Finance courses at Princeton are largely concentrated in the Operations Research and Financial Engineering (ORFE for short and ORF for shorter). One of the most common places to start is ORF 309 (Probability and Stochastic Systems), as it is cross-listed between the MAT and ORF departments. It is also a prerequisite to the majority of ORF classes, although if you have substantial background in probability, you might choose to skip it. Some of the concepts from ORF 309 also appear in COS 340 (Reasoning about Computation), occasionally taken by students combining MAT and ORF (see below). Along with statistics, optimization is an important part of the ORF curriculum; the basic introductory courses are ORF 307 (Optimization) and ELE 382 (Distribution Algorithms and Optimization Methods), a good alternative, although it is no longer focused solely on application in finance.
When ORF 474 (Special Topics) has covered Stochastic Calculus, it has been a popular course to take amongst math majors, as it is more mathematically intensive than most ORF courses. To supplement the topics covered in the Stochastic Calculus version of ORF 474 (the special topic may change each semester), MAT 350 and MAE 501/502 cover the differential and partial differential equation background needed for more advanced ORF courses. (Slightly easier versions would be MAT 303 and MAE 305/306). For these parts of ORF, MAT 331 (Complex Analysis) also appears to be tangentially useful, as the methods derived in MAT 331 can be applied in the above courses.
If you want to gain more in-depth understanding of the workings of the markets themselves, courses in the economics (ECO) department might prove to be very useful. Here, ECO 362/363 are a common starting point, as both are required to obtain the Certificate in Finance (see below). After that, 400-level ECO courses branch out in diverse directions and cover various forms of financial instruments. You can choose which are of interest (and of use) to you personally and professionally. For students still seeking quantitative ECO courses, ECO 517 (Econometrics) may be worthwhile; half the course covers probability and statistics, and the other half covers the concepts of econometrics.
Computer Science and ORF
Finally, you may also be interested in taking a few COS classes on the side to develop an understanding of the software tools that could be useful in finance. The introductory sequence is discussed in the “Math and Computer Science” part of the guide. After going through it, you might want to take COS 323 (Computing for the Physical and Social Sciences) and COS 340 (Reasoning about Computation), which provide further foundation in programming and theory, respectively. More particular to ORF, you might take either or both of COS 402 (Artificial Intelligence) and COS 424 (Interacting with Data), both of which introduce useful concepts and algorithms with many important applications in finance.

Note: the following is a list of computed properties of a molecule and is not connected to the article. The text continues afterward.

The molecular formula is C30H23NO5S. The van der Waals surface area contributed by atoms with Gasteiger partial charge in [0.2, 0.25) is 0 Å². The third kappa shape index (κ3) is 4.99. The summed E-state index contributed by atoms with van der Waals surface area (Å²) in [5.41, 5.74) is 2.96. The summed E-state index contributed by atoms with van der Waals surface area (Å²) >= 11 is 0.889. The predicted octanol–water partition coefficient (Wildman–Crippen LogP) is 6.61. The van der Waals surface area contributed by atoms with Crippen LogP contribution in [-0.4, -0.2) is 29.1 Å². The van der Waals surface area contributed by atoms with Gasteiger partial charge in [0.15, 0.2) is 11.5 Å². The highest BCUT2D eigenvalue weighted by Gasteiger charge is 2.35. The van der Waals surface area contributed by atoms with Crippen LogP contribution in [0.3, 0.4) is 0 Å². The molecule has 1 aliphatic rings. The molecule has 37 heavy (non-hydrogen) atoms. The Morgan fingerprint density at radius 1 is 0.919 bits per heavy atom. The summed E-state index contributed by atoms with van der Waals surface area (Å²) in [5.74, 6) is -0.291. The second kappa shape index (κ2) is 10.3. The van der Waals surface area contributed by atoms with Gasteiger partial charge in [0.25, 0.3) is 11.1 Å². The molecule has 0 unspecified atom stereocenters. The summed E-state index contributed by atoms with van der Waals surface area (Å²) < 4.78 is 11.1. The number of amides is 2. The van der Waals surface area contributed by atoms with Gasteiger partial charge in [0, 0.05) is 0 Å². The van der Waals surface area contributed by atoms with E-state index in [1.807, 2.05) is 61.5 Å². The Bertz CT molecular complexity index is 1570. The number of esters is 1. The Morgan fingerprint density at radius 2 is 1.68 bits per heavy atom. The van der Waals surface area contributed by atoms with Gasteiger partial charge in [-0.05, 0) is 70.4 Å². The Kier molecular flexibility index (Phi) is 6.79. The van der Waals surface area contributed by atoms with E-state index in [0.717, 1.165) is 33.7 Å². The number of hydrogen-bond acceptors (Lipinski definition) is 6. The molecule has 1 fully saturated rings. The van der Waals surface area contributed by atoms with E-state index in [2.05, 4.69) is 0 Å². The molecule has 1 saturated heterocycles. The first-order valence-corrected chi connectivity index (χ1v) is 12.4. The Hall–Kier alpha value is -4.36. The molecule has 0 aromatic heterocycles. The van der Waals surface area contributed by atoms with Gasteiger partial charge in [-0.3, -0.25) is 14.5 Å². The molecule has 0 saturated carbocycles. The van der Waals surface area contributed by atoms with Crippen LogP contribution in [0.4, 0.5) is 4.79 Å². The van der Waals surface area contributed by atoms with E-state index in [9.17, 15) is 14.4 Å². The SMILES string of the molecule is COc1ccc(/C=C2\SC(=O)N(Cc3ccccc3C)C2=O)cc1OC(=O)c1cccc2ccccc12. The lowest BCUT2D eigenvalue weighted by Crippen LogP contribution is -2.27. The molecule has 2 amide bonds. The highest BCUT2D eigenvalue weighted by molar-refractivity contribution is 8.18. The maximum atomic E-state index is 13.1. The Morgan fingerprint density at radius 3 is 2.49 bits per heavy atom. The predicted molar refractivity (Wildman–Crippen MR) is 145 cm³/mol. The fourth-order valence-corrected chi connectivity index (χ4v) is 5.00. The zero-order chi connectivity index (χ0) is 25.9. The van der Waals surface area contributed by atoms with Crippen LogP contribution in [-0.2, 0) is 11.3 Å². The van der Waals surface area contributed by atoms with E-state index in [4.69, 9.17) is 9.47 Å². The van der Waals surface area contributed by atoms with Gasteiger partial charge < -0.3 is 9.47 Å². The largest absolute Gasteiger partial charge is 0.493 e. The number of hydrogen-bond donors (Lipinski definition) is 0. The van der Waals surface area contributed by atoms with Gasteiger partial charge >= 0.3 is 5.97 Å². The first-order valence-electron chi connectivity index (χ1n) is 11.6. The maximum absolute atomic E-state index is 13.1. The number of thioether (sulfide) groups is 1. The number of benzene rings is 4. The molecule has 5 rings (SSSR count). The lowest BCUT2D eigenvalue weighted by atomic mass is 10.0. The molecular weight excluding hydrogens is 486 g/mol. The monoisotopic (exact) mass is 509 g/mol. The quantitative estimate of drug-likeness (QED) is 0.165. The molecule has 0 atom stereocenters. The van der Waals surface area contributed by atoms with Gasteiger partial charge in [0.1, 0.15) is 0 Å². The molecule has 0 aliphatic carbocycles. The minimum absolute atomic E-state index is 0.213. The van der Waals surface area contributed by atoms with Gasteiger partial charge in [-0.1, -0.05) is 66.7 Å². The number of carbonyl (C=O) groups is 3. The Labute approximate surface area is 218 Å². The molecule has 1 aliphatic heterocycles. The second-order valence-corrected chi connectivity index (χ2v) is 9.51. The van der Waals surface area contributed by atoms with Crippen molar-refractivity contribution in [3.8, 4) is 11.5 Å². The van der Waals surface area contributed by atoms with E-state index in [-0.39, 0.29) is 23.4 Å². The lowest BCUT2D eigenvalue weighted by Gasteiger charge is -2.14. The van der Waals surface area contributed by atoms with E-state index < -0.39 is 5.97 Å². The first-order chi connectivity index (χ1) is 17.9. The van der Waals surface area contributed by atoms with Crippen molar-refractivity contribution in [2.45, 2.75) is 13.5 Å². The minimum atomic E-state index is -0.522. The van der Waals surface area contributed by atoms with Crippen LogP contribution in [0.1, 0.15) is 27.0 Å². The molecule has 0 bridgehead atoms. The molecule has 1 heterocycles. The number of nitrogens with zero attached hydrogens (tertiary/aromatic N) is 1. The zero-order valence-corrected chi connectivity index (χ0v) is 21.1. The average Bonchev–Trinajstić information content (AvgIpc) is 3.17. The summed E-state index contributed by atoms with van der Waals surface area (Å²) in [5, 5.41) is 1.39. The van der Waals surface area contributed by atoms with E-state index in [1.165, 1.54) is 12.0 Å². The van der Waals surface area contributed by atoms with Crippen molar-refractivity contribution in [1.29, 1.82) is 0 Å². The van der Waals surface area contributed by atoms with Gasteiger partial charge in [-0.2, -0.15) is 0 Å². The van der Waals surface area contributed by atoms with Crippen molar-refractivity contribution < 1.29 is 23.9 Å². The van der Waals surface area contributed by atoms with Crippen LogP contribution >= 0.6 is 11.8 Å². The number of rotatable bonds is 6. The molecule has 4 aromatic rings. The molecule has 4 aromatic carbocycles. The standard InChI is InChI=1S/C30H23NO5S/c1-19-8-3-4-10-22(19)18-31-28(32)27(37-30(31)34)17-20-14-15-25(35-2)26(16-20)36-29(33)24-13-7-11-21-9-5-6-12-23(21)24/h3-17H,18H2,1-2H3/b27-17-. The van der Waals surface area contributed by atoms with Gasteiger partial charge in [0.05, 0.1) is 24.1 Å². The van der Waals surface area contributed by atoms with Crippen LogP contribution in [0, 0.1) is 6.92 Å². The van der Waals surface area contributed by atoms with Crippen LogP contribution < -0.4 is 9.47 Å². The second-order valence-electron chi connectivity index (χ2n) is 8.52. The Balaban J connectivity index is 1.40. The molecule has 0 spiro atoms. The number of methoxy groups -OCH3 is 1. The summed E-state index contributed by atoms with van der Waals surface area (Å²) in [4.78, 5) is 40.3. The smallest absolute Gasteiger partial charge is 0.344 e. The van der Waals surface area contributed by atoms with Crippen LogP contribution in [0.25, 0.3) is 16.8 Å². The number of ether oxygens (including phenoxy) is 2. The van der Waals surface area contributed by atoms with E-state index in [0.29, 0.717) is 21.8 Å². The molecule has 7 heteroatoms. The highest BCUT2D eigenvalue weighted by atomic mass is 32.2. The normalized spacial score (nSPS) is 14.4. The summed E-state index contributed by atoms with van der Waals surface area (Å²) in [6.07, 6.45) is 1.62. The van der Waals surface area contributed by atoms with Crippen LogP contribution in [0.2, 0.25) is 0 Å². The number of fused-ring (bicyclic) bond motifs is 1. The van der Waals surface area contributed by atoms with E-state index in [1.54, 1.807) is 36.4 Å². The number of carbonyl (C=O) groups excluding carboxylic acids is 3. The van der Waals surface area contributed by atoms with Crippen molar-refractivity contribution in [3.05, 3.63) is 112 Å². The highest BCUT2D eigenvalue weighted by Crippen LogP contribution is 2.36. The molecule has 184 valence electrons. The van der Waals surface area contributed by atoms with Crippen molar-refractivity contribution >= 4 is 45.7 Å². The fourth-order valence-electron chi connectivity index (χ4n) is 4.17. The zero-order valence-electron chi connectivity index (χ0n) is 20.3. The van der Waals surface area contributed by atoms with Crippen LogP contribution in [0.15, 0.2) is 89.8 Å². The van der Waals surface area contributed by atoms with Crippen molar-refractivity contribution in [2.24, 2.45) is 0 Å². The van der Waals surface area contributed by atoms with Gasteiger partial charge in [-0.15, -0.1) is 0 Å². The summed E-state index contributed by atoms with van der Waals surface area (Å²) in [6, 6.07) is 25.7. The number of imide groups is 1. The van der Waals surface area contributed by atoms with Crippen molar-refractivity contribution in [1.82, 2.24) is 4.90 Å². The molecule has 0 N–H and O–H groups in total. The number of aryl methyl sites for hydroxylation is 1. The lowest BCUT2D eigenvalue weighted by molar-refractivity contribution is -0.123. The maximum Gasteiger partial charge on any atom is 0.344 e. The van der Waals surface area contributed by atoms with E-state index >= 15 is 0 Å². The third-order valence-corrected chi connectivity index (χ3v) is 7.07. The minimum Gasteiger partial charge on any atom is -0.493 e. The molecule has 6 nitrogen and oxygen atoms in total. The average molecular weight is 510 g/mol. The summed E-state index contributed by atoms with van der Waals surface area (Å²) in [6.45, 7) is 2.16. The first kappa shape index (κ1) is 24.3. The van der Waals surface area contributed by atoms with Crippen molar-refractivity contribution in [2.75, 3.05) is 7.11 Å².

Anyone wishing to incorporate significant study of finance into their undergraduate curriculum can pursue a Certificate in Finance. The certificate has three major requirements: (1) a few prerequisites in math, microeconomics, and statistics that must be completed prior to the start of junior year; (2) two core courses (ECO 362 (Financial Investments) and ECO 363 (Corporate Finance) and and three electives to be taken in junior and senior years; and (3) independent work including a significant financial component, normally integrated with the senior thesis. Applications to the program must be submitted by May 31 of one’s sophomore year, and admissions decisions are made in late June. Note that the application requires a (tentative) plan to fulfill the certificate’s requirements, as well as a short essay explaining one’s interest in finance. More details can be found on the certificate program’s webpage [Link: http://www.princeton.edu/bcf/undergraduate/].
Jobs and internships in finance cast students in many different roles and deal with many different parts of the financial markets. The majority fall into three categories: banking, trading, and consulting. For math majors, trading, being the most quantitative, is the most commonly pursued. Internships and jobs in trading can then be divided into two categories: those that are for a trading firm (Jane Street, DRW, Five Rings, Two Sigma, SIG, etc.) and those that are for a division in a bank (Goldman Sachs, Morgan Stanley, Credit Suisse, Citi, etc.). The interview processes for the two are very different, as the former relies mostly on brain teasers and have a tendency to be extremely quantitative, and the latter has a more qualitative approach in defining your potential fit to a team.
In searching for an internship, you must take the initiative to ask upperclassmen who have been through the process for their experiences, and also your interviewers themselves in defining what the internship would be like and what they are looking for. Ultimately, internships serve not only to provide useful experience but also to help you better determine what you are looking for in a future job in finance, as you are not allowed to do a substantial amount of work as purely an intern. An internship at a large (“bulge bracket”) bank would allow access to a much broader range of job functions covering a broader range of assets in the financial markets, which may be helpful to those who are unsure of their interests.
Susan Zhang ’12 (susanz@)